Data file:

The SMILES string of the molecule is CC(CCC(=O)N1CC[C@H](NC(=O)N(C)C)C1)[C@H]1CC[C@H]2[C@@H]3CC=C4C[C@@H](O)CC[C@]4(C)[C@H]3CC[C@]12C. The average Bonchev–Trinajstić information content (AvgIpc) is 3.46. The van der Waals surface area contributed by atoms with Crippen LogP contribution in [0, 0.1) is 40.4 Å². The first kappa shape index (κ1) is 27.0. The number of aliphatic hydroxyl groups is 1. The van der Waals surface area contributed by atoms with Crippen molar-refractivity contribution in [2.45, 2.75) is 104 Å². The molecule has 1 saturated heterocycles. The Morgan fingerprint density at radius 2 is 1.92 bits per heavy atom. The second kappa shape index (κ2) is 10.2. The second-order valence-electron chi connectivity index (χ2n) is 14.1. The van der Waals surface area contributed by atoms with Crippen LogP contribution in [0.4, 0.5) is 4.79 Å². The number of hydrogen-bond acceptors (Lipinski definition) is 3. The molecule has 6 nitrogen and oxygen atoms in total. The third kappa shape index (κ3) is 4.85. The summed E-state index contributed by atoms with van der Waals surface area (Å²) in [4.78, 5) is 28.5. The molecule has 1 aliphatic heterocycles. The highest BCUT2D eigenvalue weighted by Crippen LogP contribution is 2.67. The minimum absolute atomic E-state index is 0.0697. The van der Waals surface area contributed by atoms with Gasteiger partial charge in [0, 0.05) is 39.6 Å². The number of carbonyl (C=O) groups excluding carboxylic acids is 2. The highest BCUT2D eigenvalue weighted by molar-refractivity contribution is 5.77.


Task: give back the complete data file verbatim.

The SMILES string of the molecule is CC(CCC(=O)N1CC[C@H](NC(=O)N(C)C)C1)[C@H]1CC[C@H]2[C@@H]3CC=C4C[C@@H](O)CC[C@]4(C)[C@H]3CC[C@]12C. The average Bonchev–Trinajstić information content (AvgIpc) is 3.46. The van der Waals surface area contributed by atoms with Crippen LogP contribution in [0, 0.1) is 40.4 Å². The first kappa shape index (κ1) is 27.0. The number of aliphatic hydroxyl groups is 1. The van der Waals surface area contributed by atoms with Crippen molar-refractivity contribution in [2.45, 2.75) is 104 Å². The molecule has 1 saturated heterocycles. The Morgan fingerprint density at radius 2 is 1.92 bits per heavy atom. The second kappa shape index (κ2) is 10.2. The second-order valence-electron chi connectivity index (χ2n) is 14.1. The van der Waals surface area contributed by atoms with Crippen LogP contribution in [0.4, 0.5) is 4.79 Å². The number of hydrogen-bond acceptors (Lipinski definition) is 3. The molecule has 6 nitrogen and oxygen atoms in total. The third kappa shape index (κ3) is 4.85. The summed E-state index contributed by atoms with van der Waals surface area (Å²) in [4.78, 5) is 28.5. The molecule has 1 aliphatic heterocycles. The highest BCUT2D eigenvalue weighted by Crippen LogP contribution is 2.67. The minimum absolute atomic E-state index is 0.0697. The van der Waals surface area contributed by atoms with Gasteiger partial charge in [0, 0.05) is 39.6 Å². The number of carbonyl (C=O) groups excluding carboxylic acids is 2. The highest BCUT2D eigenvalue weighted by molar-refractivity contribution is 5.77.